Economic Development:

By | Community, Flint, Leadership | No Comments


The combined effect of safe, drinkable water, a strong public safety presence, and attractive neighborhoods, coupled with effective schools, provide a solid foundation for economic development. We have to all understand that economic development of any significance in the city of Flint is going to be a marathon rather than a sprint. Considerable work has to be done in all of the above areas to lure manufacturing concerns to our city. It’s ironic that General Motors in Flint decided to switch to Detroit water rather than the corrosive Flint River water in its manufacturing processes. Water is a major problem that has to be fixed, along with crime, and crumbling neighborhoods.

Small business development in the city of Flint is a smaller bite of the apple that can be more readily accomplished, first by making certain we retain existing small businesses, and, secondly investing more into the development of additional small businesses. When one looks at the major employer in the country, small businesses far surpass large companies in number of employees.

Again, grant money may be a source here, where foundations may be willing to fund innovative approaches to spawning small businesses in our community.

Neighborhood Revitalization:

By | Community, Flint, Leadership | No Comments


As Mayor, I will insist upon a more equitable distribution of government resources to impact every sector of the city of Flint, north, south, east, west, and downtown, rather than concentrating the bulk of city, state, and federal funds in the downtown Flint area. I will advocate with our Washington delegation to continue lobbying for demolition funds, however, with a slight twist—for every two structures that are demolished, funds are provided for one new built, so that our neighborhoods are rebuilt.

One of my priorities will be to straighten out Smith Village. The current situation there is a mess. It’s evident the subdivision was constructed for the sake of expedience and without a lot of forethought and planning. I will find money to either purchase and demolish and/or rehab the older homes in the neighborhood to improve the aesthetics of the area and make it more appealing to potential buyers, thereby saving the city’s huge investment in the area. The newly constructed homes there now are merely languishing because the neighborhood is not an attractive place to live.

A Big Win for Women

By | Leadership | No Comments

Loretta Lynch won confirmation as the nation’s first black female attorney general Thursday from a Senate that forced her to wait more than five months for the title and remained divided to the end.


The 56-43 vote was enough to confirm Lynch, who is replacing Eric Holder. This is a big step for women everywhere.


Karen Williams Weaver, nominee for Mayor of Flint, commented on the appointment. “This is just one more glass ceiling that has been broken. It’s a long time coming. It gives women everywhere hope. That is one thing we want to restore.”


Lynch is viewed as a hard, but extremely fair, prosecutor. It will be her job to ensure things are done right.


For more information, click the link below to read the full article:




The Public Should be Outraged!

By | Accountability, Flint, Leadership, Michigan, Quality of Life | No Comments

As a concerned citizen, and a lifelong resident of the city of Flint, I am saddened and disappointed about the situation we find ourselves in, in 2014. To listen to the rhetoric, the noise coming from the Emergency Financial Manager, Darnell Early, and the recommendations coming from the twenty two members comprising the Blue Ribbon Committee is outlandish.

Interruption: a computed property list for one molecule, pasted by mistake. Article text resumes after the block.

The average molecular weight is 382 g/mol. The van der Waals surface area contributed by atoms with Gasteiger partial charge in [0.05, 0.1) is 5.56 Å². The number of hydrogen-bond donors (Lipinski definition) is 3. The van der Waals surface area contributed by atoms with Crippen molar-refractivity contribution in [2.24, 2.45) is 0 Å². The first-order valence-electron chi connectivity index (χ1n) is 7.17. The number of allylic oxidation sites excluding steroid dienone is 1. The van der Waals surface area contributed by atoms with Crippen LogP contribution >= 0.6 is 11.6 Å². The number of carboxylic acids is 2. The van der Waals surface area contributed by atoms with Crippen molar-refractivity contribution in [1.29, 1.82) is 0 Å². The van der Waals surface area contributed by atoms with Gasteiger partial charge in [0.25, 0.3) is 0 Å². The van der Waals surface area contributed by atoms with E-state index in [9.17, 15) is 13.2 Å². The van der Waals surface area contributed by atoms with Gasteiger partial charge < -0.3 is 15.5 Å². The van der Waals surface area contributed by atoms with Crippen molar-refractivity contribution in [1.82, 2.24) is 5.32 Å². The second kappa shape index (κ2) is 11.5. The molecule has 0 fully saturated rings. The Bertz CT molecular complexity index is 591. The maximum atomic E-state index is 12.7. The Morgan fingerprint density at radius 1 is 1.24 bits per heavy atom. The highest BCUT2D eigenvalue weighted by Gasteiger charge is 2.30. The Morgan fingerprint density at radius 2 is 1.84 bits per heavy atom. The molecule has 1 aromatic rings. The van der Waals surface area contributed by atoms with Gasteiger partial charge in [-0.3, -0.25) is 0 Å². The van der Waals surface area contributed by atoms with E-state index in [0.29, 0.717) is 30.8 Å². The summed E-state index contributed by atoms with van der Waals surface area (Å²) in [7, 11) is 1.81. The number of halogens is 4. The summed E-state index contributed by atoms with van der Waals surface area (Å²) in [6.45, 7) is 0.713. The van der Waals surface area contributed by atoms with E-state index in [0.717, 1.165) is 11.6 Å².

First and foremost, the legitimacy of the committee is in doubt. According to The Charter Revision Handbook, Michigan Municipal League, page 5, a change in form of government requires a charter revision. More specifically, “revision of city charters may be initiated by a resolution adopted by 3/5 of the legislative body or by petition signed by at least five percent of the registered voters, unless the present charter provides otherwise.” Whichever way this is achieved, the decision to revise the charter is one that is voted on by the people.


Additionally, a nine member commission committee must also be selected to do the revisions, and none of these committee members can be an elected or appointed official. The committee must also be voted on by the people. These are just a few but very important violations committed by this Blue Ribbon Committee, which was put in place by the EFM.


Where is the outrage over such terrible violations of the city charter and the rights of the people of the city of Flint? Where is the open meeting discussion from the people? To take it a step further, city council asked for a special meeting to give the people and themselves adequate time to discuss the recommendations in a public setting, their request was denied as well. It’s beginning to be more shameful and ridiculous that this kind of behavior is being forced on the people.


We are being told that these are recommendations that we are going to vote on. The question in one’s mind is: are these legitimate recommendations by an illegitimate group? This has the perceived spirit of a return to 50 years ago; to fall under this kind of dictatorship! In order to not go back 50 years, the public should be well versed, and it should be openly discussed among Flint voters, not just 22, but 80,000 plus registered voters. The entire voice of the Flint residents should be the Blue Ribbon Committee. Are some of the recommendations good? That has yet to be determined; the process certainly was not.

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